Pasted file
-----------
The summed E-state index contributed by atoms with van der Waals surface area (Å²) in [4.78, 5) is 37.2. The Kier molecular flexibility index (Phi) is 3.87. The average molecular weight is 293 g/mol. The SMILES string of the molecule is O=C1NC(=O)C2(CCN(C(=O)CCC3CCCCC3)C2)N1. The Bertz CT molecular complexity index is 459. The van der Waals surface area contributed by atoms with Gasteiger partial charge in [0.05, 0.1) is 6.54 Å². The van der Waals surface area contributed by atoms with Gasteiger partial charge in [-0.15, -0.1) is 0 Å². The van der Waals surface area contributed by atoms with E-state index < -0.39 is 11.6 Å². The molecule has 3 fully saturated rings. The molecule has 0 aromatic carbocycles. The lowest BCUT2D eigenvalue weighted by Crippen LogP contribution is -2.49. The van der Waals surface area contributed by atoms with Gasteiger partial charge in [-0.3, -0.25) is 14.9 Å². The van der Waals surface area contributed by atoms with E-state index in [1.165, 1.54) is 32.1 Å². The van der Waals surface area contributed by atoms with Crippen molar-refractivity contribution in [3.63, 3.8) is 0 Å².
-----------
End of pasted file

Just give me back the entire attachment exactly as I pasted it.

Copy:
The summed E-state index contributed by atoms with van der Waals surface area (Å²) in [4.78, 5) is 37.2. The Kier molecular flexibility index (Phi) is 3.87. The average molecular weight is 293 g/mol. The SMILES string of the molecule is O=C1NC(=O)C2(CCN(C(=O)CCC3CCCCC3)C2)N1. The Bertz CT molecular complexity index is 459. The van der Waals surface area contributed by atoms with Gasteiger partial charge in [0.05, 0.1) is 6.54 Å². The van der Waals surface area contributed by atoms with Gasteiger partial charge in [-0.15, -0.1) is 0 Å². The van der Waals surface area contributed by atoms with E-state index < -0.39 is 11.6 Å². The molecule has 3 fully saturated rings. The molecule has 0 aromatic carbocycles. The lowest BCUT2D eigenvalue weighted by Crippen LogP contribution is -2.49. The van der Waals surface area contributed by atoms with Gasteiger partial charge in [-0.3, -0.25) is 14.9 Å². The van der Waals surface area contributed by atoms with E-state index in [1.165, 1.54) is 32.1 Å². The van der Waals surface area contributed by atoms with Crippen molar-refractivity contribution in [3.63, 3.8) is 0 Å².